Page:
Thank you for the opportunity to comment on this proposal to frack six wells in the Kimberley. I make my comments below.
The Kimberley has the largest, most intact tropical savannah in the world, which is home to many threatened species. It is a national and international tourism icon for its intact landscapes and vibrant living Aboriginal culture.
I call on the EPA to reject fracking in the Kimberley for the following reasons –
- Fracking could result in thousands of oil and gas fracking wells across the Kimberley
- Fracking involves the use of large volumes of toxic chemicals
- The industry entails drilling and fracking through aquifers, with serious risks of pollution
- Flowback fluid is likely to contain radioactive material, as in previous fracking operations
- Liquid waste ponds have overflowed in the Kimberley in the past during heavy wet season rainfall events – this is unacceptable
- The absence of World’s Best Practice, e.g. storage and disposal of flowback fluid in open ponds instead of closed bladders
- The process of fracking requires wastewater reinjection as well as the pumping of large volumes of water, proppant and toxic chemicals under extreme pressures, and has been known to cause earthquakes – this has been well documented and was an important factor in the banning of fracking in the UK
- The oil and gas fracking industry undertakes seismic surveys on the ground which requires large scale land clearing. This often requires very large areas of habitat to be destroyed, with grid patterns of cleared land severely damaging the landscape values of the tropical savannah.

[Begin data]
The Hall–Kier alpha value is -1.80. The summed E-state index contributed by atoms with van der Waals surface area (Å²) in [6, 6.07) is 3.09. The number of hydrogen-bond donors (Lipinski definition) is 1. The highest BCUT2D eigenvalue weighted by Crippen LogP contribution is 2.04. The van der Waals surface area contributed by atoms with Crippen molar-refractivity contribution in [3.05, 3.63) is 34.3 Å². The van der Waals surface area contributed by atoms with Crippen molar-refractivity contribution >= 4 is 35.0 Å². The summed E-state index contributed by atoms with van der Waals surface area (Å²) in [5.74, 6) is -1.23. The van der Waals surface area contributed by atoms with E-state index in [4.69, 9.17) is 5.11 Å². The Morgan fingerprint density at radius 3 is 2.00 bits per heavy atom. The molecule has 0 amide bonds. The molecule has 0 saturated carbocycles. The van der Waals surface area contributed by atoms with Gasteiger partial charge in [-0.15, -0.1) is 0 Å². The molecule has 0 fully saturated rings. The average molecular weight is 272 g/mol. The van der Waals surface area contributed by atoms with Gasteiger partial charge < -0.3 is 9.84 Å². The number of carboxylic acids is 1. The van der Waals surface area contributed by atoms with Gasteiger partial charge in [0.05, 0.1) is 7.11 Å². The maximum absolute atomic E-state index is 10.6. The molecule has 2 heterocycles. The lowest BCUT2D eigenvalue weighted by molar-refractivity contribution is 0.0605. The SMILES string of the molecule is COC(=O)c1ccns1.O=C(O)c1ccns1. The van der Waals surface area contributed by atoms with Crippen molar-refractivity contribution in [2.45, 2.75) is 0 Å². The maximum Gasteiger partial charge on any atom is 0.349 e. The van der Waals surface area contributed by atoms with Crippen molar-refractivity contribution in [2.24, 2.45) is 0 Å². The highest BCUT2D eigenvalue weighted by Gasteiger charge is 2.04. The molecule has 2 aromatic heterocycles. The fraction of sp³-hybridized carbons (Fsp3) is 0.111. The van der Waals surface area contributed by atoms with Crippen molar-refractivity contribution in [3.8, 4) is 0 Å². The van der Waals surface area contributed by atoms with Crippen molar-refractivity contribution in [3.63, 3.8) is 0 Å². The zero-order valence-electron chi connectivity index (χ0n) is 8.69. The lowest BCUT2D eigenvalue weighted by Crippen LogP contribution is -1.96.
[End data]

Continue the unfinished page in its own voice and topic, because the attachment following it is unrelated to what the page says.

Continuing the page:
I note that the WA Government has committed to an ‘Implementation Plan’ for fracking that includes a number of actions that have yet to be completed, including –
- Veto rights for Traditional Owners
- Veto rights for freehold land owners
- Iconic Natural Heritage Places to be protected from fracking
- Code of Practice
- Early and ongoing engagement with local communities
- Public Health Impact
- Penalties (environmental compliance tools)
- Financial assurances
Given that these actions and others have yet to be finalised, and it is unknown which of them will require legislative changes, it is premature for the EPA to make a decision on this proposal.
We call on the EPA to delay any decisions on this proposal until the WA Government’s ‘Implementation Plan’ is finalised.
If the EPA does not reject this proposal then I strongly recommend the proposal to be set at the Public Environmental Review level. Reasons for this are:
- The extremely high level of public interest
- The proposed destruction of threatened species habitat
- Groundwater drawdown potentially affecting stygofauna
- The sensitive location – Fitzroy River catchment
- Risks of pollution
- Greenhouse gas emissions